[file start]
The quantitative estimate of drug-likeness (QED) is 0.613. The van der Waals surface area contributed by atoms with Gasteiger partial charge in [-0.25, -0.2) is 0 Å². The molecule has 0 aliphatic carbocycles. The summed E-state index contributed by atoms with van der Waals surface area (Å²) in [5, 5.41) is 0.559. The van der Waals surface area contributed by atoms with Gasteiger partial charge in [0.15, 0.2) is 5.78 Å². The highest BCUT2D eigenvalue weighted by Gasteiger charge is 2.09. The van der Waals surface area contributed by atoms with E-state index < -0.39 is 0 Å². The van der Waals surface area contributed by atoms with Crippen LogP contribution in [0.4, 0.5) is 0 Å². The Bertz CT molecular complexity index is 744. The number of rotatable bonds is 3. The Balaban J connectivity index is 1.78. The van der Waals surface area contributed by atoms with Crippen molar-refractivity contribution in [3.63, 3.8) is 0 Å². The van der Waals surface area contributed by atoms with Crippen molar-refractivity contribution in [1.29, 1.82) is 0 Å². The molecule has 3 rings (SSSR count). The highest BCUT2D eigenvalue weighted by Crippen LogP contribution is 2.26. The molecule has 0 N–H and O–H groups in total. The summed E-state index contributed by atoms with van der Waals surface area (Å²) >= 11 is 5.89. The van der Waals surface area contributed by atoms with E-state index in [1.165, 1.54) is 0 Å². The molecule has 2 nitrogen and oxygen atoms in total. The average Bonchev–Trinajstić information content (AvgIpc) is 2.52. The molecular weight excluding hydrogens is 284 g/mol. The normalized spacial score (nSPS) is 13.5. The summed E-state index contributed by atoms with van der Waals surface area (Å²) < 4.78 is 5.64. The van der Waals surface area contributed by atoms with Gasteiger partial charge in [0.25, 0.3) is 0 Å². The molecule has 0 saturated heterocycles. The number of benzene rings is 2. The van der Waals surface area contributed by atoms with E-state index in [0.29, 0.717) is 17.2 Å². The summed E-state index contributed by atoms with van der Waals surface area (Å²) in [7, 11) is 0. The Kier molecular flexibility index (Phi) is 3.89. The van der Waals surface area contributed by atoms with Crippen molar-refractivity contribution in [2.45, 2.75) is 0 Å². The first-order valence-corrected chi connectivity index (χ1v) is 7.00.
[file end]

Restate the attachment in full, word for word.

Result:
The quantitative estimate of drug-likeness (QED) is 0.613. The van der Waals surface area contributed by atoms with Gasteiger partial charge in [-0.25, -0.2) is 0 Å². The molecule has 0 aliphatic carbocycles. The summed E-state index contributed by atoms with van der Waals surface area (Å²) in [5, 5.41) is 0.559. The van der Waals surface area contributed by atoms with Gasteiger partial charge in [0.15, 0.2) is 5.78 Å². The highest BCUT2D eigenvalue weighted by Gasteiger charge is 2.09. The van der Waals surface area contributed by atoms with E-state index < -0.39 is 0 Å². The van der Waals surface area contributed by atoms with Crippen LogP contribution in [0.4, 0.5) is 0 Å². The Bertz CT molecular complexity index is 744. The number of rotatable bonds is 3. The Balaban J connectivity index is 1.78. The van der Waals surface area contributed by atoms with Crippen molar-refractivity contribution in [3.63, 3.8) is 0 Å². The van der Waals surface area contributed by atoms with Crippen molar-refractivity contribution in [1.29, 1.82) is 0 Å². The molecule has 3 rings (SSSR count). The highest BCUT2D eigenvalue weighted by Crippen LogP contribution is 2.26. The molecule has 0 N–H and O–H groups in total. The summed E-state index contributed by atoms with van der Waals surface area (Å²) >= 11 is 5.89. The van der Waals surface area contributed by atoms with E-state index in [1.165, 1.54) is 0 Å². The molecule has 2 nitrogen and oxygen atoms in total. The average Bonchev–Trinajstić information content (AvgIpc) is 2.52. The molecular weight excluding hydrogens is 284 g/mol. The normalized spacial score (nSPS) is 13.5. The summed E-state index contributed by atoms with van der Waals surface area (Å²) < 4.78 is 5.64. The van der Waals surface area contributed by atoms with Gasteiger partial charge in [0.25, 0.3) is 0 Å². The molecule has 0 saturated heterocycles. The number of benzene rings is 2. The van der Waals surface area contributed by atoms with E-state index in [0.29, 0.717) is 17.2 Å². The summed E-state index contributed by atoms with van der Waals surface area (Å²) in [7, 11) is 0. The Kier molecular flexibility index (Phi) is 3.89. The van der Waals surface area contributed by atoms with Crippen molar-refractivity contribution in [2.45, 2.75) is 0 Å². The first-order valence-corrected chi connectivity index (χ1v) is 7.00.